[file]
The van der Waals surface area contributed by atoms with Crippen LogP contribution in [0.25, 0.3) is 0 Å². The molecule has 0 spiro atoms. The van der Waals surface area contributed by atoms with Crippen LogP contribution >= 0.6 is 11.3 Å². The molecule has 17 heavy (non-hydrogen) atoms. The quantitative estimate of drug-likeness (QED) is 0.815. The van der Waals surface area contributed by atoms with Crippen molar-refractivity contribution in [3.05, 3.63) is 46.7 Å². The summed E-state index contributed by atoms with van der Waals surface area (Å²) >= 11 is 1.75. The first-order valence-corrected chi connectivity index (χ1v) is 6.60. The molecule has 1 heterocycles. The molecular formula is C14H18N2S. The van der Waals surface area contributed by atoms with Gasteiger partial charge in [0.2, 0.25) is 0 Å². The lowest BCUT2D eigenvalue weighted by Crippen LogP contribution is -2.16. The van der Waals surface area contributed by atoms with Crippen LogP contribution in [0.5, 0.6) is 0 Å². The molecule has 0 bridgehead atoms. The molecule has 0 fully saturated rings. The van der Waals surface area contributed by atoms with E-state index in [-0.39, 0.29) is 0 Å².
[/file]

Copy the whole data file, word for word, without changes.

The van der Waals surface area contributed by atoms with Crippen LogP contribution in [0.25, 0.3) is 0 Å². The molecule has 0 spiro atoms. The van der Waals surface area contributed by atoms with Crippen LogP contribution >= 0.6 is 11.3 Å². The molecule has 17 heavy (non-hydrogen) atoms. The quantitative estimate of drug-likeness (QED) is 0.815. The van der Waals surface area contributed by atoms with Crippen molar-refractivity contribution in [3.05, 3.63) is 46.7 Å². The summed E-state index contributed by atoms with van der Waals surface area (Å²) >= 11 is 1.75. The first-order valence-corrected chi connectivity index (χ1v) is 6.60. The molecule has 1 heterocycles. The molecular formula is C14H18N2S. The van der Waals surface area contributed by atoms with Gasteiger partial charge in [0.2, 0.25) is 0 Å². The lowest BCUT2D eigenvalue weighted by Crippen LogP contribution is -2.16. The van der Waals surface area contributed by atoms with Crippen LogP contribution in [0.5, 0.6) is 0 Å². The molecule has 0 bridgehead atoms. The molecule has 0 fully saturated rings. The van der Waals surface area contributed by atoms with E-state index in [-0.39, 0.29) is 0 Å².